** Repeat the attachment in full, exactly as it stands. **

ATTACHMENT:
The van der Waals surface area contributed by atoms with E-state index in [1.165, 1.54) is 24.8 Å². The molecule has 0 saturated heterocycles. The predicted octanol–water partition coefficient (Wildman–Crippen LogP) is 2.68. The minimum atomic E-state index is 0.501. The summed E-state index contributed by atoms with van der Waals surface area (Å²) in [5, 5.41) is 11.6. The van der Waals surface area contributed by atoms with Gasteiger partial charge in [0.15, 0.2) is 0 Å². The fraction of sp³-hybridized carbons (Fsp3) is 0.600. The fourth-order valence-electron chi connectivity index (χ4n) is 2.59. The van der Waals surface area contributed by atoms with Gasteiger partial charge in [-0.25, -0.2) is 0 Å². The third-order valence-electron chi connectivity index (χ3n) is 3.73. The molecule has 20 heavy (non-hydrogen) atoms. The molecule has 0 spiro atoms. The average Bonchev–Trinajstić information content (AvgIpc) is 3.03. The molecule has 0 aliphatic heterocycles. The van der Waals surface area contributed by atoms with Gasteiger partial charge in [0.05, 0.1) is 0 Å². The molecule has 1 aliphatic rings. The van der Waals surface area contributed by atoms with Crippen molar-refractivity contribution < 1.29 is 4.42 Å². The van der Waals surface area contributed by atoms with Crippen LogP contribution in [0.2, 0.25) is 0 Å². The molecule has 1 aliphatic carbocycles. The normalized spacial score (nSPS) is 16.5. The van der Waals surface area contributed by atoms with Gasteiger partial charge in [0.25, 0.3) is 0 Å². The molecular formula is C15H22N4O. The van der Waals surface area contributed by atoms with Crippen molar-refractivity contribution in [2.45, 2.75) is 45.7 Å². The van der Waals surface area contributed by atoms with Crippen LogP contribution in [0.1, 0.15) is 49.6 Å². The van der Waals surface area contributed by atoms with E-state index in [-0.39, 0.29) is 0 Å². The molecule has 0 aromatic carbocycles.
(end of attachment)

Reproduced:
The van der Waals surface area contributed by atoms with E-state index in [1.165, 1.54) is 24.8 Å². The molecule has 0 saturated heterocycles. The predicted octanol–water partition coefficient (Wildman–Crippen LogP) is 2.68. The minimum atomic E-state index is 0.501. The summed E-state index contributed by atoms with van der Waals surface area (Å²) in [5, 5.41) is 11.6. The van der Waals surface area contributed by atoms with Gasteiger partial charge in [0.15, 0.2) is 0 Å². The fraction of sp³-hybridized carbons (Fsp3) is 0.600. The fourth-order valence-electron chi connectivity index (χ4n) is 2.59. The van der Waals surface area contributed by atoms with Gasteiger partial charge in [-0.25, -0.2) is 0 Å². The third-order valence-electron chi connectivity index (χ3n) is 3.73. The molecule has 20 heavy (non-hydrogen) atoms. The molecule has 0 spiro atoms. The average Bonchev–Trinajstić information content (AvgIpc) is 3.03. The molecule has 0 aliphatic heterocycles. The van der Waals surface area contributed by atoms with Gasteiger partial charge in [0.05, 0.1) is 0 Å². The molecule has 1 aliphatic rings. The van der Waals surface area contributed by atoms with Crippen molar-refractivity contribution < 1.29 is 4.42 Å². The van der Waals surface area contributed by atoms with Crippen LogP contribution in [0.2, 0.25) is 0 Å². The molecule has 1 aliphatic carbocycles. The normalized spacial score (nSPS) is 16.5. The van der Waals surface area contributed by atoms with Gasteiger partial charge in [0.25, 0.3) is 0 Å². The molecular formula is C15H22N4O. The van der Waals surface area contributed by atoms with Crippen molar-refractivity contribution in [2.45, 2.75) is 45.7 Å². The van der Waals surface area contributed by atoms with Crippen LogP contribution in [0.1, 0.15) is 49.6 Å². The van der Waals surface area contributed by atoms with E-state index in [-0.39, 0.29) is 0 Å². The molecule has 0 aromatic carbocycles.